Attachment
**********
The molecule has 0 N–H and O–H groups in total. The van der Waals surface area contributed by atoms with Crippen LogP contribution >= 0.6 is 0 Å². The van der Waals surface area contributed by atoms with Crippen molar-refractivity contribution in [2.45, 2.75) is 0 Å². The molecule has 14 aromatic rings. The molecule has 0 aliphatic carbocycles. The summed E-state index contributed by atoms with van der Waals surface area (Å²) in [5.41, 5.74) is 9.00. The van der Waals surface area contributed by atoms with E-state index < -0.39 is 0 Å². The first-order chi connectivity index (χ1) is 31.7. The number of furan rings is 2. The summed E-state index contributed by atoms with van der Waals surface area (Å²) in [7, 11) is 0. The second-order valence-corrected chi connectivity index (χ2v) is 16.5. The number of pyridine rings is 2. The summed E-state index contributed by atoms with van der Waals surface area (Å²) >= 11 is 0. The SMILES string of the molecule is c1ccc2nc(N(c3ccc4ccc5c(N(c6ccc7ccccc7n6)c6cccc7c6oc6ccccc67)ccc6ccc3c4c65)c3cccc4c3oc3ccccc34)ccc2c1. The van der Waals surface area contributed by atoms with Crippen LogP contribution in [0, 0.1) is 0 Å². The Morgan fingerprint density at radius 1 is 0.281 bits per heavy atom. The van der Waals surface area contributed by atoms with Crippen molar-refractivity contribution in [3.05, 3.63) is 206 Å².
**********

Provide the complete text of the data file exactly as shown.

The molecule has 0 N–H and O–H groups in total. The van der Waals surface area contributed by atoms with Crippen LogP contribution >= 0.6 is 0 Å². The van der Waals surface area contributed by atoms with Crippen molar-refractivity contribution in [2.45, 2.75) is 0 Å². The molecule has 14 aromatic rings. The molecule has 0 aliphatic carbocycles. The summed E-state index contributed by atoms with van der Waals surface area (Å²) in [5.41, 5.74) is 9.00. The van der Waals surface area contributed by atoms with E-state index < -0.39 is 0 Å². The first-order chi connectivity index (χ1) is 31.7. The number of furan rings is 2. The summed E-state index contributed by atoms with van der Waals surface area (Å²) in [7, 11) is 0. The second-order valence-corrected chi connectivity index (χ2v) is 16.5. The number of pyridine rings is 2. The summed E-state index contributed by atoms with van der Waals surface area (Å²) >= 11 is 0. The SMILES string of the molecule is c1ccc2nc(N(c3ccc4ccc5c(N(c6ccc7ccccc7n6)c6cccc7c6oc6ccccc67)ccc6ccc3c4c65)c3cccc4c3oc3ccccc34)ccc2c1. The van der Waals surface area contributed by atoms with Crippen LogP contribution in [0, 0.1) is 0 Å². The Morgan fingerprint density at radius 1 is 0.281 bits per heavy atom. The van der Waals surface area contributed by atoms with Crippen molar-refractivity contribution in [3.05, 3.63) is 206 Å².